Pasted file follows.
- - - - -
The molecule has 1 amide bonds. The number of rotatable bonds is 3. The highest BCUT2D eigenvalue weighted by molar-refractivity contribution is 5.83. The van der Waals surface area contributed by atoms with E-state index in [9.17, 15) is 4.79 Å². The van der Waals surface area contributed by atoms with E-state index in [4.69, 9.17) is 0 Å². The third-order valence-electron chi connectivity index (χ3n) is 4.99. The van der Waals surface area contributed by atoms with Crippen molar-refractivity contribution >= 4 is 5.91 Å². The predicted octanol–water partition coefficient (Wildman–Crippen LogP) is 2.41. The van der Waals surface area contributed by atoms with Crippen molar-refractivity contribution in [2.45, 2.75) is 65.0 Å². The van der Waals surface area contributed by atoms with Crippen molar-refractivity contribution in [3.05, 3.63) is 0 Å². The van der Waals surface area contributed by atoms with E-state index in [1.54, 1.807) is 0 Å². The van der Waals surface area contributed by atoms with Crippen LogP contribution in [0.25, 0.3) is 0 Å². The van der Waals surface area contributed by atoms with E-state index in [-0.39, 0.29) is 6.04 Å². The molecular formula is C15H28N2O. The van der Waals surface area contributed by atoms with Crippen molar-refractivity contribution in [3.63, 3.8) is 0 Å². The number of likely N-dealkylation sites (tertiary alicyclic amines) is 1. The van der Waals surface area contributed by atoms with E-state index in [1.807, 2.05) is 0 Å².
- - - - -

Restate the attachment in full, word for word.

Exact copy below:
The molecule has 1 amide bonds. The number of rotatable bonds is 3. The highest BCUT2D eigenvalue weighted by molar-refractivity contribution is 5.83. The van der Waals surface area contributed by atoms with E-state index in [9.17, 15) is 4.79 Å². The van der Waals surface area contributed by atoms with E-state index in [4.69, 9.17) is 0 Å². The third-order valence-electron chi connectivity index (χ3n) is 4.99. The van der Waals surface area contributed by atoms with Crippen molar-refractivity contribution >= 4 is 5.91 Å². The predicted octanol–water partition coefficient (Wildman–Crippen LogP) is 2.41. The van der Waals surface area contributed by atoms with Crippen molar-refractivity contribution in [2.45, 2.75) is 65.0 Å². The van der Waals surface area contributed by atoms with Crippen molar-refractivity contribution in [3.05, 3.63) is 0 Å². The van der Waals surface area contributed by atoms with E-state index in [1.54, 1.807) is 0 Å². The van der Waals surface area contributed by atoms with Crippen LogP contribution in [0.25, 0.3) is 0 Å². The van der Waals surface area contributed by atoms with E-state index in [-0.39, 0.29) is 6.04 Å². The molecular formula is C15H28N2O. The van der Waals surface area contributed by atoms with Crippen molar-refractivity contribution in [3.63, 3.8) is 0 Å². The number of likely N-dealkylation sites (tertiary alicyclic amines) is 1. The van der Waals surface area contributed by atoms with E-state index in [1.807, 2.05) is 0 Å².